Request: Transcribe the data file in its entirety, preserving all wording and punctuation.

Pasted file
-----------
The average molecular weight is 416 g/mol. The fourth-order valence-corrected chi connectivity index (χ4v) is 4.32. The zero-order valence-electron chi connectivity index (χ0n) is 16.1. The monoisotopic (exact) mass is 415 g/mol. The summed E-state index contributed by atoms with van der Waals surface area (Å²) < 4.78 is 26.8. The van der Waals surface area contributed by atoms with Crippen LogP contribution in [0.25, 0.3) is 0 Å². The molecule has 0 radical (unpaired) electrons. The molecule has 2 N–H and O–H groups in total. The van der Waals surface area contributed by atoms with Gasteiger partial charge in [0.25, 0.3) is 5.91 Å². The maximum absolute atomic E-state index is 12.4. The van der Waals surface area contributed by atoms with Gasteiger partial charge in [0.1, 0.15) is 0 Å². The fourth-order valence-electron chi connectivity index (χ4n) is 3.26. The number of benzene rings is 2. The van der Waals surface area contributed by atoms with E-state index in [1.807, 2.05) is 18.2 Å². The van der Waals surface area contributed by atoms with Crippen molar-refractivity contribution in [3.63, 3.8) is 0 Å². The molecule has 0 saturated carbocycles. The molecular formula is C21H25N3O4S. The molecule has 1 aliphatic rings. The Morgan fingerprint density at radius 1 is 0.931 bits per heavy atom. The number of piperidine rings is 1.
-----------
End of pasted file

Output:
The average molecular weight is 416 g/mol. The fourth-order valence-corrected chi connectivity index (χ4v) is 4.32. The zero-order valence-electron chi connectivity index (χ0n) is 16.1. The monoisotopic (exact) mass is 415 g/mol. The summed E-state index contributed by atoms with van der Waals surface area (Å²) < 4.78 is 26.8. The van der Waals surface area contributed by atoms with Crippen LogP contribution in [0.25, 0.3) is 0 Å². The molecule has 0 radical (unpaired) electrons. The molecule has 2 N–H and O–H groups in total. The van der Waals surface area contributed by atoms with Gasteiger partial charge in [0.25, 0.3) is 5.91 Å². The maximum absolute atomic E-state index is 12.4. The van der Waals surface area contributed by atoms with Gasteiger partial charge in [0.1, 0.15) is 0 Å². The fourth-order valence-electron chi connectivity index (χ4n) is 3.26. The number of benzene rings is 2. The van der Waals surface area contributed by atoms with E-state index in [1.807, 2.05) is 18.2 Å². The van der Waals surface area contributed by atoms with Crippen molar-refractivity contribution in [3.63, 3.8) is 0 Å². The molecule has 0 saturated carbocycles. The molecular formula is C21H25N3O4S. The molecule has 1 aliphatic rings. The Morgan fingerprint density at radius 1 is 0.931 bits per heavy atom. The number of piperidine rings is 1.